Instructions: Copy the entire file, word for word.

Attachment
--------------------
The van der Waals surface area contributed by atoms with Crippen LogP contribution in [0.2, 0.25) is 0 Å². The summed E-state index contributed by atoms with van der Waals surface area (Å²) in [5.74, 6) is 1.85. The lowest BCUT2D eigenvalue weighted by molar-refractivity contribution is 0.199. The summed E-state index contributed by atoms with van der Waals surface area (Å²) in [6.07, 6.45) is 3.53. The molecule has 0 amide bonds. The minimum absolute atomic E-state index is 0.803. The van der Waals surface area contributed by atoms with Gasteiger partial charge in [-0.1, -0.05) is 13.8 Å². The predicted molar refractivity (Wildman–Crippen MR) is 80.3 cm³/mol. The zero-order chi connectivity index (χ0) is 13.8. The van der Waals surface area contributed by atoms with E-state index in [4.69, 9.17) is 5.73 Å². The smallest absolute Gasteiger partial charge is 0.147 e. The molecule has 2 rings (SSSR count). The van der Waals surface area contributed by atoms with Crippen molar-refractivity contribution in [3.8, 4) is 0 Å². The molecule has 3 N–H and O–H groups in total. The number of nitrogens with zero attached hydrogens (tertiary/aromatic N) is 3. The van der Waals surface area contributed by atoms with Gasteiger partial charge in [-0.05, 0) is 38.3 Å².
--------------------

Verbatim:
The van der Waals surface area contributed by atoms with Crippen LogP contribution in [0.2, 0.25) is 0 Å². The summed E-state index contributed by atoms with van der Waals surface area (Å²) in [5.74, 6) is 1.85. The lowest BCUT2D eigenvalue weighted by molar-refractivity contribution is 0.199. The summed E-state index contributed by atoms with van der Waals surface area (Å²) in [6.07, 6.45) is 3.53. The molecule has 0 amide bonds. The minimum absolute atomic E-state index is 0.803. The van der Waals surface area contributed by atoms with Gasteiger partial charge in [-0.1, -0.05) is 13.8 Å². The predicted molar refractivity (Wildman–Crippen MR) is 80.3 cm³/mol. The zero-order chi connectivity index (χ0) is 13.8. The van der Waals surface area contributed by atoms with E-state index in [4.69, 9.17) is 5.73 Å². The smallest absolute Gasteiger partial charge is 0.147 e. The molecule has 2 rings (SSSR count). The van der Waals surface area contributed by atoms with Crippen molar-refractivity contribution in [3.8, 4) is 0 Å². The molecule has 3 N–H and O–H groups in total. The number of nitrogens with zero attached hydrogens (tertiary/aromatic N) is 3. The van der Waals surface area contributed by atoms with Gasteiger partial charge in [-0.05, 0) is 38.3 Å².